• I have to say, when I laid my eyes upon it I was in a similar state of surprise. To think that advertising would evolve to this point was beyond me, and to witness that, even now, promotional displays are continuing to assimilate themselves into our daily lives just shows how much room we have for improvement to current business techniques. I would not doubt that as technology progresses further our advertisements will find ways to maximize their exposure to them as well.

        • Yeah, innovation does that to you 🙂 Makes me feel kinda old knowing that I saw us go from the radio jingles to the commercials and now cars wrapped with crazy colors and logos. Old, but amazed by how far we’ve come! 😀

    • So I’m trying to read up on some older posts, so I’m gonna throw out my opinion in here too. I don’t think stuff like this matters to me and being an advisor, but I’ve seen those wacky ads sometimes. I think I like the regular ads, the ones that are simple and neat, more than those big flashy ones. They’re really distracting. I know we have a company nearby that uses that car paint thing to promote their health products (they sell that protein and stuff body builders use to bulk up) and it seriously is one of the loudest ads I’ve ever seen. I don’t think that sort of ad is for me, and when I see it I instantly dislike the company for doing it.

      • I understand your sentiment; this sort of persistent advertising is not necessarily a good fit for everyone. However, you have to admit that it does have some merit. Something so visually drawing is just begging for attention, and there are those who will take notice, meaning more eyes and potential customers will see the ad.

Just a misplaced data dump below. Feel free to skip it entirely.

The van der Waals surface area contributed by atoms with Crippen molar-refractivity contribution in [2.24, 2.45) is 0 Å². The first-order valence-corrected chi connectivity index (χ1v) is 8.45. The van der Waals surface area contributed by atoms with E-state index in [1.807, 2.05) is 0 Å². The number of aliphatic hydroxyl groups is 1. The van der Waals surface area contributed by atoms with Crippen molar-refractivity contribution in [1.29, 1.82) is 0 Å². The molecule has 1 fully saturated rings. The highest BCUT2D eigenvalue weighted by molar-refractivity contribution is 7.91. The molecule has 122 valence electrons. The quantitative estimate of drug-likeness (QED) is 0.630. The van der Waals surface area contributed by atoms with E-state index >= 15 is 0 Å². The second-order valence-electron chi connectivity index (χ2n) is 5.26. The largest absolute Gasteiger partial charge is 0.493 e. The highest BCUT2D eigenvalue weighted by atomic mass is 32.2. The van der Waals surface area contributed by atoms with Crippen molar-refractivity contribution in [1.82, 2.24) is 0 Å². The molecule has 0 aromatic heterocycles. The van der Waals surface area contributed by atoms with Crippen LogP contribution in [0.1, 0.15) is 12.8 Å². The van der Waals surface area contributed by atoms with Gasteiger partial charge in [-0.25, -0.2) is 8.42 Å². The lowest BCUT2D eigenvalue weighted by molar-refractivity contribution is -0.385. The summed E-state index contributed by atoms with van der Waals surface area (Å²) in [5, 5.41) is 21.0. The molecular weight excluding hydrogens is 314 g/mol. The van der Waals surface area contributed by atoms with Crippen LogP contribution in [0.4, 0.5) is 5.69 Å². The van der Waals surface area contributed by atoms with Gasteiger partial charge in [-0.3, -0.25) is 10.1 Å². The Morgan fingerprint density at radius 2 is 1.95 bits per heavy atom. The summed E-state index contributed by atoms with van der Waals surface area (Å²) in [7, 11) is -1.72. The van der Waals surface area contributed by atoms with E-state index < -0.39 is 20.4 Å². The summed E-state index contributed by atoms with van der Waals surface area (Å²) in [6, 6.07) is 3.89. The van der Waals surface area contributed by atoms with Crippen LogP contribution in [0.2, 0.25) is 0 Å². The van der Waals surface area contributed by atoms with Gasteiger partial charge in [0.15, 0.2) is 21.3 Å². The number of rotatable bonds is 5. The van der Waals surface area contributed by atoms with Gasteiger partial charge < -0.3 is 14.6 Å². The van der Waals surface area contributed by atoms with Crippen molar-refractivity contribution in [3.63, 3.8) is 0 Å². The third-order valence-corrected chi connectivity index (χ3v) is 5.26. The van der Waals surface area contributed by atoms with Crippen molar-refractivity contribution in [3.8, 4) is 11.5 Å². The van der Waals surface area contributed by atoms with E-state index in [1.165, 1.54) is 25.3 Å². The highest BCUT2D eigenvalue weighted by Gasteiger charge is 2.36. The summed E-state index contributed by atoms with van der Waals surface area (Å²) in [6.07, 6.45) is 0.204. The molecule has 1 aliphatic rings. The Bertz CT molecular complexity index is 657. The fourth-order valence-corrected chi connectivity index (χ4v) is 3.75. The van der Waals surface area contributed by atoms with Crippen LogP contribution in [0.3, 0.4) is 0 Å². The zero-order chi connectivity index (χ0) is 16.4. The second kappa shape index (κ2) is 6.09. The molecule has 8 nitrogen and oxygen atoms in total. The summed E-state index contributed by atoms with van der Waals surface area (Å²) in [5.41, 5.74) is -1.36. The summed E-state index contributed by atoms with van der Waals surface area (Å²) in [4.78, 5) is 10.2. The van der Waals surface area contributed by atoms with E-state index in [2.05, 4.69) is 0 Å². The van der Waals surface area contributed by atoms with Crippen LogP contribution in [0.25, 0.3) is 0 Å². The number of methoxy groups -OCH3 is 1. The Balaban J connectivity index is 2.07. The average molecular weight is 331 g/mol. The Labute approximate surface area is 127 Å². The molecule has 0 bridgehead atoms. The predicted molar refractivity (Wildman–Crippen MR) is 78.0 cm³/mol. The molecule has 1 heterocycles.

• I echo your opinion when it comes to these advertisements because they seem to be more of a ploy to attract attention with their vibrant visuals. I do believe that this is quite the viable advertising method, yet I think it is a little tasteless at times. Just recently I saw an advertisement for a gym that had a picture of an extremely muscular couple screen printed on the body of the car. The picture was somewhat disturbing (it was akin to this picture in terms of muscular proportions, http://mastermuscle.files.wordpress.com/2012/08/bodybuilding-couple.jpg) because it had covered the entire length of one side of the vehicle. There was little else besides the name of the company and the address, but at that point I was disinterested. When vehicle advertising is used in a tasteful manner, it is much more acceptable, but I do not believe that all forms are fully effective. As my example shows, there are some companies that push the limits of this advertising and instead alienate customers.

      • Hey now, don’t forget about your good buddy Ron! I’m glad to see that you’re taking my advice and looking through everything we’ve got on here 🙂 Things like this aren’t for everybody, so that means that the ad isn’t doing so hot 🙁 But that just means it’s time to come up with something new! 😀 Something that’ll wow anybody and everybody out there who sees it. Who knows, maybe you’ll be the one to do just that 😉